• 1984 (Oct. 28) - With a high/low of 79°/62°, today was the warmest day of October and one of the warmest Marathon Sundays on record.  Besides the warm temperatures it was also on the humid side.
  • 1990 (Nov. 4) - Following a Saturday that had an unseasonably warm high of 78°, today was also very mild, with a high/low of 73°/58° - fifteen degrees above average.  Skies were a mix of sun and clouds.  
  • 1992 (Nov. 1) - With a high/low of 51°/40°, seven degrees below average, today was the chilliest Marathon Sunday in ten years.  It was also breezy, with winds coming off the ocean. 
  • 1993 (Nov. 14) - Although this was the latest date of any Marathon, the day was very mild, with a high/low of 72°/54° - 15 degrees warmer than average.  (The following day the high soared to 80°.)
  • 1994 (Nov. 6) - Although just 0.01" of rain fell, it came just as the winner of the mens' race, German Silva of Mexico, was running his last mile.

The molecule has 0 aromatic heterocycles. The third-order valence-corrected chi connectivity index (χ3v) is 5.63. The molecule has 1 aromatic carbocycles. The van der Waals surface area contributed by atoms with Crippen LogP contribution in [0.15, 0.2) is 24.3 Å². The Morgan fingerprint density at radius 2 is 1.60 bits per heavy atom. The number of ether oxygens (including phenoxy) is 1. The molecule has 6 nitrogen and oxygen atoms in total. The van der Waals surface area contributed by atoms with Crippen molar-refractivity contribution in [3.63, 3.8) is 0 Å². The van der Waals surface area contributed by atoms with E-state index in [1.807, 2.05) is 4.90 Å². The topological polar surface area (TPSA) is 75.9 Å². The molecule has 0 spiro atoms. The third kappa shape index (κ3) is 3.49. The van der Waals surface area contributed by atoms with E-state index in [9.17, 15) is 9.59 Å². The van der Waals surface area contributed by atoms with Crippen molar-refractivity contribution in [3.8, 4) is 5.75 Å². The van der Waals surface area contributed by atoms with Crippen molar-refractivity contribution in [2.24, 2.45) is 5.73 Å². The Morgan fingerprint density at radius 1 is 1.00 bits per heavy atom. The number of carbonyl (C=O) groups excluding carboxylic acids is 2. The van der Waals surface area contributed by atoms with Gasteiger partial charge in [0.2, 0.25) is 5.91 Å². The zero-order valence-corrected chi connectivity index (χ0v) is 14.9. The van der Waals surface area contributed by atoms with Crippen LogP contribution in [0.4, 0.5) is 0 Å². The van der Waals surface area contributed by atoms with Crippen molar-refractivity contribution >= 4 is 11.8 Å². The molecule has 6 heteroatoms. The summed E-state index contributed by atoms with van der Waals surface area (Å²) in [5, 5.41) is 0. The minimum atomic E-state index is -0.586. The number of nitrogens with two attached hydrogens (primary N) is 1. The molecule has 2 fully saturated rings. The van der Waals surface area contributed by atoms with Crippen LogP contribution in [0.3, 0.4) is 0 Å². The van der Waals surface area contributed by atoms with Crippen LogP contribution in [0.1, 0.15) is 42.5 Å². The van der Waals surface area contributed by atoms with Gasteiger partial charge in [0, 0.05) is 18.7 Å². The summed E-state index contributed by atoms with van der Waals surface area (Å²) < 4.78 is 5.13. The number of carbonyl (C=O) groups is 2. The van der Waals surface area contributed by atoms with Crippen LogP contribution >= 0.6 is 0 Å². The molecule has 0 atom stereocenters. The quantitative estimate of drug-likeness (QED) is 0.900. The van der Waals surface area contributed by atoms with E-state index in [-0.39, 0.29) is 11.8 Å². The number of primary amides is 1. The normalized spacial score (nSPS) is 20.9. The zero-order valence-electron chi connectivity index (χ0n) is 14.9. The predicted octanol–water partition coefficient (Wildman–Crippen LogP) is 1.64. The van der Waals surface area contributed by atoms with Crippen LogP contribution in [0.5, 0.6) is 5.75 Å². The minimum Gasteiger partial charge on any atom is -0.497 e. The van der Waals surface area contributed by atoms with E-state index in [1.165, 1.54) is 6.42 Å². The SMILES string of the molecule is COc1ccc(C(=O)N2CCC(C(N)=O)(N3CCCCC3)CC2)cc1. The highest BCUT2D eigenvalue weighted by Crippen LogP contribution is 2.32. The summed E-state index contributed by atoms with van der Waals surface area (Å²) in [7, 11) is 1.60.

• 1995 (Nov. 12) - This was the race with the coldest conditions as the temperature at race time was 40° and only went up a few degrees as the race went on.  Winds gusting between 30-45 mph produced wind chills in the upper 20s.
  • 1997 (Nov. 2) - A hard rain fell between 1:30-2:30 PM, amounting to 0.52".  This was the last time rain fell during the race until 2017 (but only 0.01" was measured).
  • 2003 (Nov. 2) - Today's high of 68° made this the race with the mildest temperature since the 1994 Marathon.  But although today's high was ten degrees above average, it was considerably cooler than yesterday's and tomorrow's respective highs of 77° and 79°.




  • 2005 (Nov. 6) - This was the third year in a row in which temperatures rose into the upper 60s (ten degrees above average).  Temperatures wouldn't rise into the 60s on race day for another ten years. 
  • 2010 (Nov. 7) - The morning low was 36°, six degrees colder than average.  Only three race days have started out chillier.